Louis L’Amour is one of America’s most popular authors, with more than 100 books to his credit, all of which are still in print, and almost all of which have sold more than a million copies.
For my last birthday, my daughter gave me a copy of Down the Long Hills, the story of seven-year-0ld Hardy Collins, three-year-old Betty Sue Powell, and Hardy’s horse, Big Red. They are the sole survivors of the massacre of a party of settlers, and now they’re alone in the wilderness of the Wyoming Territory.
So what can Louis L’Amour teach a writer?
Don’t waste the reader’s time. Here’s the opening of Down the Long Hills:
When Hardy Collins woke up, Big Red was gone. Hardy had picketed the stallion himself, and with sudden guilt he remembered that in his hurry to return to the supper fire he had struck the picket-pin only a couple of sharp blows.
He knew the horse was gone because from where he lay he could have seen its outline against the sky. He lay still for a minute or two, his heart pounding, frightened by what had happened.
Red embers remained of the cooking fire. . . . A coyote talked to the moon. In the wagon above him Mrs. Andy stirred in her sleep.
L’Amour doesn’t spend any time setting the stage for us; he launches right into his story and lets us work things out ourselves from the clues in the narrative.
We don’t know who Hardy Collins or Big Red are, but we’re immediately launched into their story. And L’Amour knew that readers don’t need to know everything right away to be interested in the story.
For now, it’s enough to know just a few things: Hardy had been sleeping outside, others are sleeping nearby, it’s apparently still dark, and Hardy feels guilty about his failure to picket his horse securely. L’Amour keeps adding details as the story progresses, letting us put together the background of the story as we go.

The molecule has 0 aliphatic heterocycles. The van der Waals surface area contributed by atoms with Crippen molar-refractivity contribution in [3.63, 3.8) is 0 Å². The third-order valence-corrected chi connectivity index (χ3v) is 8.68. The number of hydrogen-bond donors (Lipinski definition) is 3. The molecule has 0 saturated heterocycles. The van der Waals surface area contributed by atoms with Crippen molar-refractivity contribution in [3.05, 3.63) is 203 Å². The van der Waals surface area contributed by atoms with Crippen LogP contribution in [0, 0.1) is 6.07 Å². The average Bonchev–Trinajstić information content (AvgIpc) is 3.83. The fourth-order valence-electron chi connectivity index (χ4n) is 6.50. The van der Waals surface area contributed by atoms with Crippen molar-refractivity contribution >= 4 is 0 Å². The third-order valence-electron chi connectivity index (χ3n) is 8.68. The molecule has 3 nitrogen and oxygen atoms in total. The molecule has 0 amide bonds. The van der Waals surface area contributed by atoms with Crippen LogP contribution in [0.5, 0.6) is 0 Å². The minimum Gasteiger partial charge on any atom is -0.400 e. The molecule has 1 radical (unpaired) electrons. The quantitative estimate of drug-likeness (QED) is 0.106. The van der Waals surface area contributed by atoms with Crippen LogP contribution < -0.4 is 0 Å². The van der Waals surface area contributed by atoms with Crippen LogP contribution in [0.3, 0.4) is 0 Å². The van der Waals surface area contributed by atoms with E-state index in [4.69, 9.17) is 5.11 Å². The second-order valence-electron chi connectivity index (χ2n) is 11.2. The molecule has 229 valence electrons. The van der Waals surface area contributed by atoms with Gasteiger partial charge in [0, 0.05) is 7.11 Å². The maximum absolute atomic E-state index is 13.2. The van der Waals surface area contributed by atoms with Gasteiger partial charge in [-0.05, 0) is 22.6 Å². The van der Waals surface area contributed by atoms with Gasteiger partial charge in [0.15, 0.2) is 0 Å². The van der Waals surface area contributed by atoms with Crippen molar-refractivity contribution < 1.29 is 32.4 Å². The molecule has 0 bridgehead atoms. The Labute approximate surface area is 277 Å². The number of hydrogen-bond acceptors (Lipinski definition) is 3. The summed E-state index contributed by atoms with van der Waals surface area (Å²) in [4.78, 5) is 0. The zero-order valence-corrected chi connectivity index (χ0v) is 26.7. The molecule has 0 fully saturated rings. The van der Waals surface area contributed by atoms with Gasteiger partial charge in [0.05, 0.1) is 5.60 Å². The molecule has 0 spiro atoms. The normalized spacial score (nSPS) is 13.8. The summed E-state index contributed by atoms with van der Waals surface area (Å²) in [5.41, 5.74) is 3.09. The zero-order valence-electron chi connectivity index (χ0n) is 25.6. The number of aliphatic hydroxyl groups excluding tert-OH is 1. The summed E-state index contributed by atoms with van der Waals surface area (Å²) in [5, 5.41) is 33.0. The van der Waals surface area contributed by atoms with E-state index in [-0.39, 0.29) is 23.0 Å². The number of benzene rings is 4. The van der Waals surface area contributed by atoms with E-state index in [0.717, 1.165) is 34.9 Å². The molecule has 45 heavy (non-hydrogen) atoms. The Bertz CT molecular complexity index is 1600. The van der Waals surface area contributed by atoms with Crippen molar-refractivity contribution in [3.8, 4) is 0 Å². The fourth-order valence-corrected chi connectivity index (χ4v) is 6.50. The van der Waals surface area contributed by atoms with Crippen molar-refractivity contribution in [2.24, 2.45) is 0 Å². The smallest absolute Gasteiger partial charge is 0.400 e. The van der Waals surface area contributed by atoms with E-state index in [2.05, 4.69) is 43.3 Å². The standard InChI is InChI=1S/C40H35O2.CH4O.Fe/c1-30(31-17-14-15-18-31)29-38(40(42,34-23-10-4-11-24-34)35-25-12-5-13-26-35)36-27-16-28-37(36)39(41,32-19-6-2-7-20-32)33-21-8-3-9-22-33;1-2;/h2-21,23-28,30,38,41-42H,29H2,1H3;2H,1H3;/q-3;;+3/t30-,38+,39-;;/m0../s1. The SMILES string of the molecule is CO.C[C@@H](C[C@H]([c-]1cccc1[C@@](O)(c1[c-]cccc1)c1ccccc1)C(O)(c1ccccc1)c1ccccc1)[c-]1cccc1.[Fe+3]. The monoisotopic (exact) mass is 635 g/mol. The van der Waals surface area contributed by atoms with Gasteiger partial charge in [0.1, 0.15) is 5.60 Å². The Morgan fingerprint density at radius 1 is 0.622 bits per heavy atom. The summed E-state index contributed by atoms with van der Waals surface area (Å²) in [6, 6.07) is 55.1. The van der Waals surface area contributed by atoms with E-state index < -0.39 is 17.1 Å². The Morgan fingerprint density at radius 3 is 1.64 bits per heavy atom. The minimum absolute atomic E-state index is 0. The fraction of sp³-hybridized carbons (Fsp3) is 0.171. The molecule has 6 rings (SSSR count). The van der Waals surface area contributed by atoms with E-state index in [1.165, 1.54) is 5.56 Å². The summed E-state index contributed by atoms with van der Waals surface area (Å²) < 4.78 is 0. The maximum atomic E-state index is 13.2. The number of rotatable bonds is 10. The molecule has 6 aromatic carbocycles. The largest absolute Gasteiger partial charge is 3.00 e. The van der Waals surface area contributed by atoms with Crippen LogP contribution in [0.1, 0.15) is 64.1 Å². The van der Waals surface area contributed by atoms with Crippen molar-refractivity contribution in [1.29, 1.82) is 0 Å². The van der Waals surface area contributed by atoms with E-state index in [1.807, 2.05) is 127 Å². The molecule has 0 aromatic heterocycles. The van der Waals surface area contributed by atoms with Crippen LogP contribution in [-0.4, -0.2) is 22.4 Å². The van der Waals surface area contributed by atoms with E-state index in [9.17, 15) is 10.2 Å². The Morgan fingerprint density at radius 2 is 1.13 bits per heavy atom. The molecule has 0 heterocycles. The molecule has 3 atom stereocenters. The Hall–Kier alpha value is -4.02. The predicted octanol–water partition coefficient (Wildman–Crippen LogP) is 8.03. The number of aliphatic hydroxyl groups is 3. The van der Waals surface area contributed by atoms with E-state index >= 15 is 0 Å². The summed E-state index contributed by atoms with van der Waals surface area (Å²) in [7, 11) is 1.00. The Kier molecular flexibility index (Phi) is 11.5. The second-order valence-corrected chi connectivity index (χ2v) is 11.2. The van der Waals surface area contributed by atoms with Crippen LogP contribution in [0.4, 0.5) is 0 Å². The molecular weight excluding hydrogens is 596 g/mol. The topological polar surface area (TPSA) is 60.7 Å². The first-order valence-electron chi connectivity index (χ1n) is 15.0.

Keep it simple. L’Amour doesn’t use big words or complex sentence structure. Here’s a paragraph from early in the story:
At last they came to a high place, and the long brown land lay before them in all its endless distance, miles upon miles of vast prairie, with nothing to be seen on it anywhere. And then, searching the land again, he did see something—between distant hills a smudge of blue, edged by green.
A paragraph of two sentences, with fifty-five words, only one of which is more than two syllables. This paragraph is at a 10th grade reading level (using the Flesch-Kincaid grade level formula), with a Flesch Reading Ease score of 72.7 (on a scale of 0-100; higher Flesch Reading Ease scores indicate easier reading). (For an introduction to these readability measurements, see this Wikipedia article.)
Judging by L’Amour’s publication history and continued popularity, his simple language was not a drawback.
Simple doesn’t mean drab. Simple language does not have to be of the “See Dick run” sort. Later in the story, when Hardy and Betty Sue are camping by a slough, L’Amour paints this picture of nightfall:
The light faded and the stars came out. Wind ruffled the darkening steel of the water.
Simple language, yes, and yet a striking, beautiful way of calling up the reader’s memories of what a still body of water looks like as the light is fading.
The scene continues, shortly after Betty Sue has fallen asleep:
It grew cold, and he was tired. He lay down close to Betty Sue and wished the coat were big enough to cover them both. The stars looked like lamps in far-off houses.
The simplicity works because L’Amour knows that his readers probably can put themselves in Hardy’s place. We’ve all been cold and tired, wishing to share a bit of warmth with someone. And the description of stars looking like “lamps in far-off houses” underscores the children’s isolation.
There you have it—Three writing tips from Louis L’Amour:
- Don’t waste the reader’s time.
- Keep it simple.
- Simple doesn’t mean drab.
Your turn: What have you learned from your favorite writer?